Even in flyover country, Hollywood magic can happen. Stay tuned for photos of these Midwest movies settings.

Even in flyover country, Hollywood magic can happen. Stay tuned for photos of these Midwest movies settings.

Films can carry an array of significance. Sometimes we use them as a means to escape, other times we use them as a way to socialize with our peers and then there are instances where we are drawn to them because we can relate to the story and characters. This week Detours takes a look at some of the most notable movies filmed in the Midwest.


Walk the Line (2005)  –

The entrance to the Tennessee State Penitentiary, also known as Folsom Prison in the film “Walk the Line.” Johnny Cash recorded an album there in front of a live audience of inmates. Photo courtesy of the city of Nashville’s website.

Filmed in various locations in Tennessee and Arkansas, “Walk the Line” is a biographical depiction based on the early life and career of famous country singer Johnny Cash. Most of the film was shot in Memphis, however many of the well-known scenes were shot in Nashville at places like the Grand Ole Opry and the Tennessee State Penitentiary that acted as Folsom Prison. The film specifically focuses on Cash’s rise to fame, his struggle with drugs and his love affair with June Carter. The film was nominated for five Oscars at the Academy Awards including Best Actor for Joaquin Phoenix who portrayed Cash, and Best Actress for Reese Witherspoon who portrayed June Carter Cash, who went on to win the award. The film was given other numerous accolades and grossed over $185 million worldwide.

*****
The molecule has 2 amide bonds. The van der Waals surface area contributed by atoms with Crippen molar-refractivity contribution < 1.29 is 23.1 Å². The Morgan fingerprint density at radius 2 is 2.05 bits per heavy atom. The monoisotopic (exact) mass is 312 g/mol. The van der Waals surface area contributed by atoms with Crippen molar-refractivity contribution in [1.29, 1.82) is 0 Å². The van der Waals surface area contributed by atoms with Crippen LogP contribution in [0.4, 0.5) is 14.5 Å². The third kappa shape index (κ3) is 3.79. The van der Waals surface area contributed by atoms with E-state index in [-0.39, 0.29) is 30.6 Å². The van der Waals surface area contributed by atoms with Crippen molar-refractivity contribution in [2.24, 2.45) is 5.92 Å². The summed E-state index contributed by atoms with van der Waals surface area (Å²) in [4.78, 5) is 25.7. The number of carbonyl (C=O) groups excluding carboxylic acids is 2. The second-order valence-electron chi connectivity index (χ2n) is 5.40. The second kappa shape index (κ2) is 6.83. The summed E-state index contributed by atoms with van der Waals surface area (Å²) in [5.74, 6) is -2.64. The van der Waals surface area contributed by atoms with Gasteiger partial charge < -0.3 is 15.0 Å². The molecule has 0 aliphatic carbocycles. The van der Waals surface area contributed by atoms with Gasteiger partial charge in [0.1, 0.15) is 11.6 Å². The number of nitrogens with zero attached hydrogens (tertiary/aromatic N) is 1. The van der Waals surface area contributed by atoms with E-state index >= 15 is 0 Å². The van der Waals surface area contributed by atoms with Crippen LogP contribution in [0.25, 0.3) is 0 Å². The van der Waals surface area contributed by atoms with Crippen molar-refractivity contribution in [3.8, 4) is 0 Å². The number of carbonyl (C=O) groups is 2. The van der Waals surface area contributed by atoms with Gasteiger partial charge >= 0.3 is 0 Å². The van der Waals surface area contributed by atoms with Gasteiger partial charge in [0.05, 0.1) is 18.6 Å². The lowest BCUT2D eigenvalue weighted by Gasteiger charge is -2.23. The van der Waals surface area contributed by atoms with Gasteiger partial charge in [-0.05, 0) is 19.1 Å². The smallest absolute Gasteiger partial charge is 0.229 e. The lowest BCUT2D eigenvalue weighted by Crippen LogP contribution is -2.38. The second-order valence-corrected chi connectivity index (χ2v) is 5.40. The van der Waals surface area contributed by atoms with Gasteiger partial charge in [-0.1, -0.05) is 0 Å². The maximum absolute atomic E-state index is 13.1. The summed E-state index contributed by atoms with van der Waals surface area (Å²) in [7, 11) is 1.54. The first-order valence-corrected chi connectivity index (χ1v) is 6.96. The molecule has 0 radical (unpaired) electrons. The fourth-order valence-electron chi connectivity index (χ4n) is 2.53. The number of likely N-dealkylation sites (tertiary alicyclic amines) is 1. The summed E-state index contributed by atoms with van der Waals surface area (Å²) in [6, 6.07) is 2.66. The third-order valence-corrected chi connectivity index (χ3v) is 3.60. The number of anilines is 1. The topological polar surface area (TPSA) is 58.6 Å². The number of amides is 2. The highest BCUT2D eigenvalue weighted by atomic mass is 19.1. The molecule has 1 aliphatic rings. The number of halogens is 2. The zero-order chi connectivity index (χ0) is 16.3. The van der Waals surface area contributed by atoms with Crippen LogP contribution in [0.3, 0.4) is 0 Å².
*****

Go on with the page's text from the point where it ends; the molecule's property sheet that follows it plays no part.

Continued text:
Gone Girl (2014) –

This photo shows the river town of Cape Girardeau and its downtown strip where many scenes in “Gone Girl” were filmed. Photo courtesy of Tripadvisor.

Based on the novel of the same title by Gillian Flynn, “Gone Girl” is a psychological thriller film about a missing wife, her innocent husband and the events that follow after she goes missing. The film outlines the background scenes of their marriage and depicts, according to Flynn, “that women are just as violently minded as men are and counters the notion that women are ‘naturally good.’” It is set in the Midwest, and was filmed primarily in Cape Girardeau, Missouri. The specific locations include the local courthouse, multiple shots of the downtown area and a property formerly known as Socials Cafe and Catering that became The Bar in the film. The location for “Gone Girl” was picked shortly after production began in 2013. The film was a commercial success and grossed over $368 million worldwide while also receiving critical acclaim. The lead actress, Rosamund Pike, was especially praised for her performance and was nominated for various awards including an Academy Award, a Golden Globe Award and a Screen Actors Guild Award.


Children of the Corn (2009)

This photo shows a cornfield near Davenport, Iowa where “Children of the Corn” was filmed. Davenport is part of an area known as The Quad Cities that include four counties in southeast Iowa and northeast Illinois. Photo courtesy of physics.org.